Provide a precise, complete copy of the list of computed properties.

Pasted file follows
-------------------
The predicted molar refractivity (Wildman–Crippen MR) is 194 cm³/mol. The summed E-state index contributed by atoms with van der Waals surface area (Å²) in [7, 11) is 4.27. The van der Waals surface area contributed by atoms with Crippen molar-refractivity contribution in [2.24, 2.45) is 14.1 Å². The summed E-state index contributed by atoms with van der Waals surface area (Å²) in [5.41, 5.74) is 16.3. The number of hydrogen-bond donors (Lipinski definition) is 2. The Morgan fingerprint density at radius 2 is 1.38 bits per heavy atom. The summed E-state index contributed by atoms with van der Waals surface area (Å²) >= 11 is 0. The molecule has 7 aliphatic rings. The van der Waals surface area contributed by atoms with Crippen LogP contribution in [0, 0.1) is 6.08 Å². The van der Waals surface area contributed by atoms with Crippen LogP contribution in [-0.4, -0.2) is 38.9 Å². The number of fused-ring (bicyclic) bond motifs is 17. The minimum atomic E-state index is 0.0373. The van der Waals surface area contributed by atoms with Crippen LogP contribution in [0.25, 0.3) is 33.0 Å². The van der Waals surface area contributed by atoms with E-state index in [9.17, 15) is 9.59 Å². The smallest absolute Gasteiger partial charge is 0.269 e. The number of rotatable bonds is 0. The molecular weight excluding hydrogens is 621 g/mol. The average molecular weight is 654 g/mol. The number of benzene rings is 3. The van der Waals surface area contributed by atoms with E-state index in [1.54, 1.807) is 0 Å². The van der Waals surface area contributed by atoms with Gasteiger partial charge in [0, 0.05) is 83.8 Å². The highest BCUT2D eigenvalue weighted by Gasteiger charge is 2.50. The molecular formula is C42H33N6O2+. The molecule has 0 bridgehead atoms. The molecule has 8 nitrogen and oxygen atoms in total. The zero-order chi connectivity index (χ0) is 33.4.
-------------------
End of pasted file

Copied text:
The predicted molar refractivity (Wildman–Crippen MR) is 194 cm³/mol. The summed E-state index contributed by atoms with van der Waals surface area (Å²) in [7, 11) is 4.27. The van der Waals surface area contributed by atoms with Crippen molar-refractivity contribution in [2.24, 2.45) is 14.1 Å². The summed E-state index contributed by atoms with van der Waals surface area (Å²) in [5.41, 5.74) is 16.3. The number of hydrogen-bond donors (Lipinski definition) is 2. The Morgan fingerprint density at radius 2 is 1.38 bits per heavy atom. The summed E-state index contributed by atoms with van der Waals surface area (Å²) >= 11 is 0. The molecule has 7 aliphatic rings. The van der Waals surface area contributed by atoms with Crippen LogP contribution in [0, 0.1) is 6.08 Å². The van der Waals surface area contributed by atoms with Crippen LogP contribution in [-0.4, -0.2) is 38.9 Å². The number of fused-ring (bicyclic) bond motifs is 17. The minimum atomic E-state index is 0.0373. The van der Waals surface area contributed by atoms with Crippen LogP contribution in [0.25, 0.3) is 33.0 Å². The van der Waals surface area contributed by atoms with E-state index in [9.17, 15) is 9.59 Å². The smallest absolute Gasteiger partial charge is 0.269 e. The number of rotatable bonds is 0. The molecular weight excluding hydrogens is 621 g/mol. The average molecular weight is 654 g/mol. The number of benzene rings is 3. The van der Waals surface area contributed by atoms with E-state index in [1.54, 1.807) is 0 Å². The van der Waals surface area contributed by atoms with Gasteiger partial charge in [0, 0.05) is 83.8 Å². The highest BCUT2D eigenvalue weighted by Gasteiger charge is 2.50. The molecular formula is C42H33N6O2+. The molecule has 0 bridgehead atoms. The molecule has 8 nitrogen and oxygen atoms in total. The zero-order chi connectivity index (χ0) is 33.4.